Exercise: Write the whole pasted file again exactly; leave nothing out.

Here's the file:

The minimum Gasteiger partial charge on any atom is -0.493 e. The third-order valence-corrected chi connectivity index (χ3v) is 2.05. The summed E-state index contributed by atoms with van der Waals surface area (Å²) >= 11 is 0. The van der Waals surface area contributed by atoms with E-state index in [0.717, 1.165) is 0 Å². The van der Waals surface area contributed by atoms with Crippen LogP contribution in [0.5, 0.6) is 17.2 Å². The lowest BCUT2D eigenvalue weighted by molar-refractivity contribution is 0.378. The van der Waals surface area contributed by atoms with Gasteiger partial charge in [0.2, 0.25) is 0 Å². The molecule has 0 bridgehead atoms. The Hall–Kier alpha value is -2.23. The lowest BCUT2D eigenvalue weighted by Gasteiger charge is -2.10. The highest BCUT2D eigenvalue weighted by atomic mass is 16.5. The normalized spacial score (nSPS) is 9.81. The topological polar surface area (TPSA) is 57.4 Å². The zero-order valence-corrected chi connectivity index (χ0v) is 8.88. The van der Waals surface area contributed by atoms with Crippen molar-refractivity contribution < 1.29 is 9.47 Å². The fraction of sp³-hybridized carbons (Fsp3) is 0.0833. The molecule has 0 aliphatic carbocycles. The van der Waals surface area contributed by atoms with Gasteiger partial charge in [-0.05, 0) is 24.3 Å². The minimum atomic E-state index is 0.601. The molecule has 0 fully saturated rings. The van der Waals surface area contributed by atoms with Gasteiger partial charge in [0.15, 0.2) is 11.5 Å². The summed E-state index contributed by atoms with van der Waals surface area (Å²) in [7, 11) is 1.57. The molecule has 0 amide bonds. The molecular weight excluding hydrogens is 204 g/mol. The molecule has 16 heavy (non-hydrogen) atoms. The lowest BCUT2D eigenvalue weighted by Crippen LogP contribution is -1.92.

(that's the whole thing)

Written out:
The minimum Gasteiger partial charge on any atom is -0.493 e. The third-order valence-corrected chi connectivity index (χ3v) is 2.05. The summed E-state index contributed by atoms with van der Waals surface area (Å²) >= 11 is 0. The van der Waals surface area contributed by atoms with E-state index in [0.717, 1.165) is 0 Å². The van der Waals surface area contributed by atoms with Crippen LogP contribution in [0.5, 0.6) is 17.2 Å². The lowest BCUT2D eigenvalue weighted by molar-refractivity contribution is 0.378. The van der Waals surface area contributed by atoms with Gasteiger partial charge in [0.2, 0.25) is 0 Å². The molecule has 0 bridgehead atoms. The Hall–Kier alpha value is -2.23. The lowest BCUT2D eigenvalue weighted by Gasteiger charge is -2.10. The highest BCUT2D eigenvalue weighted by atomic mass is 16.5. The normalized spacial score (nSPS) is 9.81. The topological polar surface area (TPSA) is 57.4 Å². The zero-order valence-corrected chi connectivity index (χ0v) is 8.88. The van der Waals surface area contributed by atoms with Crippen molar-refractivity contribution < 1.29 is 9.47 Å². The fraction of sp³-hybridized carbons (Fsp3) is 0.0833. The molecule has 0 aliphatic carbocycles. The van der Waals surface area contributed by atoms with Gasteiger partial charge in [-0.05, 0) is 24.3 Å². The minimum atomic E-state index is 0.601. The molecule has 0 fully saturated rings. The van der Waals surface area contributed by atoms with Gasteiger partial charge in [0.15, 0.2) is 11.5 Å². The summed E-state index contributed by atoms with van der Waals surface area (Å²) in [7, 11) is 1.57. The molecule has 0 amide bonds. The molecular weight excluding hydrogens is 204 g/mol. The molecule has 16 heavy (non-hydrogen) atoms. The lowest BCUT2D eigenvalue weighted by Crippen LogP contribution is -1.92.